In 1965, Bishop also sent a few letters to the poet Anne Stevenson, who wrote the first monograph of the writer, published the following year. Prose collects selections from their three-year correspondence about Bishop's writing—in which Bishop speaks frankly about her family history and the influences on her work. It is a remarkably personal correspondence given that the two women never met. Bishop was pleased with Stevenson's resulting book, which was, by 1965, nearly complete. She sent factual corrections to Stevenson, "all in the biographical part […] I must have written you awfully hurried and confused letters, like this one. The corrections are all just facts, nothing to do with your interpretations (very nice) or opinions, etc. about myself." In a later letter, Bishop offers her condolences for Stevenson's recent miscarriage, and remarks at "feeling how wonderful it is to have even one reader as good as you."

Meanwhile, her correspondence with Robert Lowell, which had been ongoing for nearly twenty years, had settled into a comfortable mix of the professional and personal. She writes to him about a scare over Lota's health and her debates with Robert Giroux over which poems to include in Questions of Travel. Lowell sent her a blurb for the volume, which reads in part, "She has a humorous commanding genius for picking up the unnoticed, now making something sprightly and right, and now a great monument." Their mutual friend, literary critic Randall Jarrell, died in a car crash that may have been a suicide, and they consoled each other at the loss.

Her editor at the New Yorker was at this point Howard Moss, with whom she had, in Biele's words, "a warm friendship but not an intimate one." She sent him several requests for assistance in sorting out New Yorker subscriptions—for herself and friends—which he handled with good humor, even though, as Bishop noted, "this is scarcely your line of work and I do apologize." Bishop sent him the poem "Under the Window," in late September, and as was her wont, followed it a week later with a correction to one line. Moss replied that he was "overjoyed" to have the poem. In it, she describes a spring in Ouro Preto:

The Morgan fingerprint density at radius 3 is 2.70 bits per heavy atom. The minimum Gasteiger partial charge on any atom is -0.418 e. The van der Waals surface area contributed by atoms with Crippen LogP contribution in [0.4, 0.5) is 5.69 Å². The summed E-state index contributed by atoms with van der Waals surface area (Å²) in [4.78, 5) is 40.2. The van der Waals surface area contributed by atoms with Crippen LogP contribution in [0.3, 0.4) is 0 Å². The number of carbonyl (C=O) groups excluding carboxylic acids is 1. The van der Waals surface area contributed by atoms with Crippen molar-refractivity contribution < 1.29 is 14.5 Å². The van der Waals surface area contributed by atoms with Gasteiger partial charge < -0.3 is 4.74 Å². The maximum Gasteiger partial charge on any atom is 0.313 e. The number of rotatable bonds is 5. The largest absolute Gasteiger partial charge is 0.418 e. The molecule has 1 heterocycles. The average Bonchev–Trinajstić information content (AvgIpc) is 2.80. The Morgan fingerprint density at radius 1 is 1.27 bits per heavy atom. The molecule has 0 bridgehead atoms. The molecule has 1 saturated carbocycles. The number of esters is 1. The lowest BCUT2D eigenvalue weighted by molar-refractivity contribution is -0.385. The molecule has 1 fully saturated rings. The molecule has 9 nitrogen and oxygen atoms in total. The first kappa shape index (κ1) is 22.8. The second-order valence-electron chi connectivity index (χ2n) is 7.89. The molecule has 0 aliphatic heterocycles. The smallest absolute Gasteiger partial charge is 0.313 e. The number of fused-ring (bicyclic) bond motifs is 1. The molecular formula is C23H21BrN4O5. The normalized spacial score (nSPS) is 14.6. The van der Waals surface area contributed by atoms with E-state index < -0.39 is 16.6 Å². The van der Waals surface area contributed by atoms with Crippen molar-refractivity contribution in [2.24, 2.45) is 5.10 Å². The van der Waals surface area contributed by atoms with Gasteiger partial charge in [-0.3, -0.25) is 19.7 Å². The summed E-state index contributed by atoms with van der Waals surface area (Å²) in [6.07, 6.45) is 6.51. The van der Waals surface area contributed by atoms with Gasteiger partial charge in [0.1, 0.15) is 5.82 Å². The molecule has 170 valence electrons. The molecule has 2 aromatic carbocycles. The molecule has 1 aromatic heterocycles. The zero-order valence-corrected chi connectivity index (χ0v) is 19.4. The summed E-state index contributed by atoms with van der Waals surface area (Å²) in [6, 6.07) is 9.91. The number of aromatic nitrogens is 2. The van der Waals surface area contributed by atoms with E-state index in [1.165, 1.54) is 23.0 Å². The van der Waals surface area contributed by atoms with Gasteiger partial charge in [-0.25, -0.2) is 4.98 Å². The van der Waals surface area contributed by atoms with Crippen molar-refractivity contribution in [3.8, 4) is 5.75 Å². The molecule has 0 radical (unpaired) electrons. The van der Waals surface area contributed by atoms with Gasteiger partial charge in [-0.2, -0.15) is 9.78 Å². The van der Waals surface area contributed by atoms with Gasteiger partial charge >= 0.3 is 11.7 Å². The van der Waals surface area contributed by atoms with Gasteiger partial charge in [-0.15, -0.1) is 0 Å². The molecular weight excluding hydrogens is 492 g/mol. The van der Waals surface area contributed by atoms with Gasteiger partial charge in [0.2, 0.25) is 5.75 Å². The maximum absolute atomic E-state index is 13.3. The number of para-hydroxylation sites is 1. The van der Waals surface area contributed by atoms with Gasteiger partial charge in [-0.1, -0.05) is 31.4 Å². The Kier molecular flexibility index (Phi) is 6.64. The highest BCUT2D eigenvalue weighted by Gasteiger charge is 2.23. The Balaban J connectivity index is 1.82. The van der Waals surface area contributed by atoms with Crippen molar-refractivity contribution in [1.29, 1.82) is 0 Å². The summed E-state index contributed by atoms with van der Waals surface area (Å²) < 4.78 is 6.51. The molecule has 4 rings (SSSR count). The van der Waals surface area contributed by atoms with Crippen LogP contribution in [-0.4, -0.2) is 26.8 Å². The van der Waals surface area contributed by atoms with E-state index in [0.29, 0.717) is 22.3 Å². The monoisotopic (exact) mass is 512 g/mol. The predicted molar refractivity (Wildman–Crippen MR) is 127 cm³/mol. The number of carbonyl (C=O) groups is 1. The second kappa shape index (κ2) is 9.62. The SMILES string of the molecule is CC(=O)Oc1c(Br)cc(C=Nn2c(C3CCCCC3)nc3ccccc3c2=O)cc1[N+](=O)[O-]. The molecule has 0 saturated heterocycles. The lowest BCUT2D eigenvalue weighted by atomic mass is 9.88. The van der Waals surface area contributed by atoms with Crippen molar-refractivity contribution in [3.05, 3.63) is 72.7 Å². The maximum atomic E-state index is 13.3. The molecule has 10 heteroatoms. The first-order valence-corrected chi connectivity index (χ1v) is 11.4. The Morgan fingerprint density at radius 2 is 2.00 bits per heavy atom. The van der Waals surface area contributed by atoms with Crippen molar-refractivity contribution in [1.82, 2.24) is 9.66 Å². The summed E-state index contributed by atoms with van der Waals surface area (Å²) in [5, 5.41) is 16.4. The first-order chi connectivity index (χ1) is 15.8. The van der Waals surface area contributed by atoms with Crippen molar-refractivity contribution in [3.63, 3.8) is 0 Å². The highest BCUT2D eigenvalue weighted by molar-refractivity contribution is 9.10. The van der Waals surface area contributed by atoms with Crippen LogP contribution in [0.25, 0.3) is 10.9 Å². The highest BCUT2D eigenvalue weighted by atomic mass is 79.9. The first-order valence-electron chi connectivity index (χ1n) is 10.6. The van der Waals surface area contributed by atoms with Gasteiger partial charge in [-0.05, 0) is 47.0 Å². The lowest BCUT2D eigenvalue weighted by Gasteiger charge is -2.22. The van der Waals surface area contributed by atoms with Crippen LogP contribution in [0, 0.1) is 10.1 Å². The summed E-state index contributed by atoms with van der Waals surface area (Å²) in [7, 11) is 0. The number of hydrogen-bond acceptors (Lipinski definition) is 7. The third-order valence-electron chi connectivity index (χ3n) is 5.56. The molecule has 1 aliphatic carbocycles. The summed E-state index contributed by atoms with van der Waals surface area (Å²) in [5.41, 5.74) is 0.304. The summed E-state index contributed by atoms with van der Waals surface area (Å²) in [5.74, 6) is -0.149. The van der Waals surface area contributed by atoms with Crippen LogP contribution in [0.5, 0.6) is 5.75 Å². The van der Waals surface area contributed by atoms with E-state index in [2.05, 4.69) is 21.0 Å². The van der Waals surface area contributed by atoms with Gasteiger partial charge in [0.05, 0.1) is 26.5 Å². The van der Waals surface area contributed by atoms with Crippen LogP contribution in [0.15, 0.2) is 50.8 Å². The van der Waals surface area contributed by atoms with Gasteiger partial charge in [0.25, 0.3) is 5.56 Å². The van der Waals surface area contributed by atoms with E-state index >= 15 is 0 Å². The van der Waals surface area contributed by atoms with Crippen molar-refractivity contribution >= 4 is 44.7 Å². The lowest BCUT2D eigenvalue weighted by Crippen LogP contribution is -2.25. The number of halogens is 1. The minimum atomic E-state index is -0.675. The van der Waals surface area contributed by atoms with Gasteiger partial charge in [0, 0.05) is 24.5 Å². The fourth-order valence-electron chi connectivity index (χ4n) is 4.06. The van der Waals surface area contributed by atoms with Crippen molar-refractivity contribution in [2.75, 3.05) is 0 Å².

The water used to run out of the mouths
of three green soapstone faces. (One face laughed
and one face cried; the middle one just looked.

Patched up with plaster, they're in the museum.)
It runs now from a single iron pipe,
a strong and ropy stream. "Cold." "Cold as ice"

"Dear Elizabeth," Moss wrote, "Here is a check for UNDER THE WINDOW, OURO PRETO, and thanks again for a poem I love."

Bishop had described the same spring to Lowell in a letter posted in mid-September: "There's a big spring that runs out just below the house—an iron pipe where there used to be a fountain—and everyone stops, always to have a drink there—dogs, donkeys, cars—besides all the pedestrians. Just now came a huge truck, painted pink and blue and decorated with rose-buds—On the bumper it says 'Here I am, the one you've waited for.'"

In the poem, she writes:

A big new truck, Mercedes-Benz, arrives
to overawe them all. The body's painted
with throbbing rosebuds and the bumper says


Images and characters echo across the volumes, and I can recommend no greater pursuit for an afternoon than hunting Bishop in her own words—watching her worry over household expenses or express exasperation over the latest political news. It is a delight to read the poet free from the critical frame that she so feared taking up.

Phoebe Connelly is a writer and editor in Washington, D.C.